The Vietnam War was:
Conducted as a guerilla war, largely in the jungle, by the Viet Cong. Their strategies included surprise attacks, ambushes, acts of sabotage and booby traps. Extensive underground tunnels were dug by the Viet Cong, enabling them to quickly disappear after such attacks.

Fought by the United States, with support from Australia and other countries in the region, with all available non-nuclear weaponry. Their approach relied heavily on extensive conventional bombing and the use of chemicals such as napalm, Agents Orange, Blue and White etc. Both sides made extensive use of land mines, with the Viet Cong managing to use their opponents' own mines against them.

A war without a front line. The same areas were fought over several times. The Viet Cong were able to move successfully in all parts of the country.


The Australian forces in Vietnam.
In Vietnam, the Australian forces - army, air force and navy were regarded as highly professional. On the ground, they showed expertise in jungle warfare. They employed bushmanship, navigating through the jungle instead of using paths and roads, rather than superior firepower. They were trained to fight an anti-guerilla war from the beginning, becoming skilled in techniques of search and destroy, ambush, counter-insurgency and so on.

The Australian forces comprised both regular troops and conscripted national servicemen, 'nashos'. There were occasional tensions between these groups.


Returning home.
Vietnam veterans returned to a country that was significantly divided in its support for Australia's involvement in the Vietnam War. Conscription and the use of conscripted troops in Vietnam were important factors in that division. As well, the Australian public had, for the first time, been exposed nightly to the horrors of war on their television sets.

The initial returning home parades for the troops were cancelled as they became a focus for the sometimes hostile public opposition to Australia's involvement in the war. This opposition often turned to criticism of those who had given service there. There were large public demonstrations and many veterans felt personally betrayed by their country rather than supported and recognised for their sacrifices and actions.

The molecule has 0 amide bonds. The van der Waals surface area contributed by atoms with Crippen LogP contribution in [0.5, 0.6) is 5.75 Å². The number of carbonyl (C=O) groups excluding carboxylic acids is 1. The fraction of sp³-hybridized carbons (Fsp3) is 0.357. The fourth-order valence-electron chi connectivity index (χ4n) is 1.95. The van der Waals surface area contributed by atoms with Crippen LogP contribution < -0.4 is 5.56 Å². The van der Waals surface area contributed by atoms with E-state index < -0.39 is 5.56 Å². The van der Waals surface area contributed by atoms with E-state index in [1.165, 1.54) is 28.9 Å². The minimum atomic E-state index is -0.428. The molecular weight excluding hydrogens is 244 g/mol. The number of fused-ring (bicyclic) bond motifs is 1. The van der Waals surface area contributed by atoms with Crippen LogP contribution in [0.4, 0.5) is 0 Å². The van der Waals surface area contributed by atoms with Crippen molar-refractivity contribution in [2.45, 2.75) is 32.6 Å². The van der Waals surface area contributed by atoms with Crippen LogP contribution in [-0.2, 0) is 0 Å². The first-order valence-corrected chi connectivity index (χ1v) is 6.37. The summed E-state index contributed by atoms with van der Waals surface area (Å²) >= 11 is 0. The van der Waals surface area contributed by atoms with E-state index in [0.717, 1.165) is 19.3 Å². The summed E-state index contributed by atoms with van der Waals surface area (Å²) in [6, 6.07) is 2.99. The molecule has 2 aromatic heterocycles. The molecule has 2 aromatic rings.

Some felt they had become cut off from their previous lives. They had undergone a long period of life-threatening service while others in Australia had continued to enjoy the pleasures of life in the late sixties and early seventies.

Being involved in an unpopular war, being withdrawn before the war was over and feeling rejected by society has resulted in many veterans remaining silent about their experiences. Some may not even acknowledge that they are a Vietnam veteran; many have never marched in an Anzac Day parade or joined an ex-service organisation.

These factors may lead to veterans feeling isolated and disconnected from mainstream community and experiencing a range of psychological and other problems. Many veterans can overcome these feelings and reconnect with their families and communities by talking to others about their experiences or seeking assistance through counselling and other specific treatment programs.


Psychological impact of military training.
All Australian troops who went to Vietnam underwent extensive military training. This training taught them to survive and fight, and promoted rational and logical thinking. However, while this approach may be essential in military action, it can leave those who experience combat with little preparation for its emotional impact.

Australian troops in Vietnam often lived under constant threat of injury or attack. They may have seen friends wounded or killed, they were required to kill or injure others, and they were encouraged to treat the Viet Cong as less than human by dehumanising and depersonalising them as 'gooks', 'slopes' and 'charlie'. The troops lived with uncertainty and the potential of life- threatening mistakes. They often developed feelings of intense loyalty and mateship, and at the end of the day they had to cope with a profound 'flatness' after danger was over.

The legacies, for some veterans, of the military training and combat experience in Vietnam include: